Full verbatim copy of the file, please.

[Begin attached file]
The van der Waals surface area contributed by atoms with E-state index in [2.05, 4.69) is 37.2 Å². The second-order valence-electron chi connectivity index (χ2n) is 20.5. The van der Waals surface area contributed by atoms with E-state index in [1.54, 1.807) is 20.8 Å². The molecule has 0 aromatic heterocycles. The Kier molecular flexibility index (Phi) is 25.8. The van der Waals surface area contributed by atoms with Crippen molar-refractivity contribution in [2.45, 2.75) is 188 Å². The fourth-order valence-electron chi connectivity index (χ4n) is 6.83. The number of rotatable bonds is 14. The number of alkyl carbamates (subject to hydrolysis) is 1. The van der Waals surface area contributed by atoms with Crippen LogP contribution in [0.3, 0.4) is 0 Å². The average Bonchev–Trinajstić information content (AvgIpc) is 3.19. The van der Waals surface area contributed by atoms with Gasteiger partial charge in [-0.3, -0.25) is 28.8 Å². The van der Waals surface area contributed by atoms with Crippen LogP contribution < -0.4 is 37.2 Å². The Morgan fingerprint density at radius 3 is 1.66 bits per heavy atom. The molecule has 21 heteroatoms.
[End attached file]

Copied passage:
The van der Waals surface area contributed by atoms with E-state index in [2.05, 4.69) is 37.2 Å². The second-order valence-electron chi connectivity index (χ2n) is 20.5. The van der Waals surface area contributed by atoms with E-state index in [1.54, 1.807) is 20.8 Å². The molecule has 0 aromatic heterocycles. The Kier molecular flexibility index (Phi) is 25.8. The van der Waals surface area contributed by atoms with Crippen molar-refractivity contribution in [2.45, 2.75) is 188 Å². The fourth-order valence-electron chi connectivity index (χ4n) is 6.83. The number of rotatable bonds is 14. The number of alkyl carbamates (subject to hydrolysis) is 1. The van der Waals surface area contributed by atoms with Crippen LogP contribution in [0.3, 0.4) is 0 Å². The average Bonchev–Trinajstić information content (AvgIpc) is 3.19. The van der Waals surface area contributed by atoms with Gasteiger partial charge in [-0.3, -0.25) is 28.8 Å². The van der Waals surface area contributed by atoms with Crippen LogP contribution < -0.4 is 37.2 Å². The Morgan fingerprint density at radius 3 is 1.66 bits per heavy atom. The molecule has 21 heteroatoms.